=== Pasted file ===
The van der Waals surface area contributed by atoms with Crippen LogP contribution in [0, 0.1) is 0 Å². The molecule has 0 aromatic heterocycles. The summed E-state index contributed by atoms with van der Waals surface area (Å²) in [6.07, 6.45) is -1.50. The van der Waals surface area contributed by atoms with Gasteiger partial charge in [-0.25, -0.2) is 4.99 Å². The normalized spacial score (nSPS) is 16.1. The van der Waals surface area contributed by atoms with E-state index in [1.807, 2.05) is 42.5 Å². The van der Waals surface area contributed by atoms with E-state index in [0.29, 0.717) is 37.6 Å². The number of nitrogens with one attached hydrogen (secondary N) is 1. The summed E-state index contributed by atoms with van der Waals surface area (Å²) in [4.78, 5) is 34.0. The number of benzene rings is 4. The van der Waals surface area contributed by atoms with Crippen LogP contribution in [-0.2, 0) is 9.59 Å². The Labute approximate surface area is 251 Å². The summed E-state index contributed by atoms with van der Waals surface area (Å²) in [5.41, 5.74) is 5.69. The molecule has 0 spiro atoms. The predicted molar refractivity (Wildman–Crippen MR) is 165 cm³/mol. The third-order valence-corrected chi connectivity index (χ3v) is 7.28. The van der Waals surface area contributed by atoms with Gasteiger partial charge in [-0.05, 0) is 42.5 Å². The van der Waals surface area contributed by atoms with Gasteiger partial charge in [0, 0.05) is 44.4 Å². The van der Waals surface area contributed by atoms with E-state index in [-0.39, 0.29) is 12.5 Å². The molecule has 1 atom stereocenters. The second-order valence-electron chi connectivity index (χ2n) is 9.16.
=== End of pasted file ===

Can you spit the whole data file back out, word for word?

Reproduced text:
The van der Waals surface area contributed by atoms with Crippen LogP contribution in [0, 0.1) is 0 Å². The molecule has 0 aromatic heterocycles. The summed E-state index contributed by atoms with van der Waals surface area (Å²) in [6.07, 6.45) is -1.50. The van der Waals surface area contributed by atoms with Gasteiger partial charge in [-0.25, -0.2) is 4.99 Å². The normalized spacial score (nSPS) is 16.1. The van der Waals surface area contributed by atoms with E-state index in [1.807, 2.05) is 42.5 Å². The van der Waals surface area contributed by atoms with E-state index in [0.29, 0.717) is 37.6 Å². The number of nitrogens with one attached hydrogen (secondary N) is 1. The summed E-state index contributed by atoms with van der Waals surface area (Å²) in [4.78, 5) is 34.0. The number of benzene rings is 4. The van der Waals surface area contributed by atoms with Crippen LogP contribution in [-0.2, 0) is 9.59 Å². The Labute approximate surface area is 251 Å². The summed E-state index contributed by atoms with van der Waals surface area (Å²) in [5.41, 5.74) is 5.69. The molecule has 0 spiro atoms. The predicted molar refractivity (Wildman–Crippen MR) is 165 cm³/mol. The third-order valence-corrected chi connectivity index (χ3v) is 7.28. The van der Waals surface area contributed by atoms with Gasteiger partial charge in [-0.05, 0) is 42.5 Å². The van der Waals surface area contributed by atoms with Gasteiger partial charge in [0, 0.05) is 44.4 Å². The van der Waals surface area contributed by atoms with E-state index in [-0.39, 0.29) is 12.5 Å². The molecule has 1 atom stereocenters. The second-order valence-electron chi connectivity index (χ2n) is 9.16.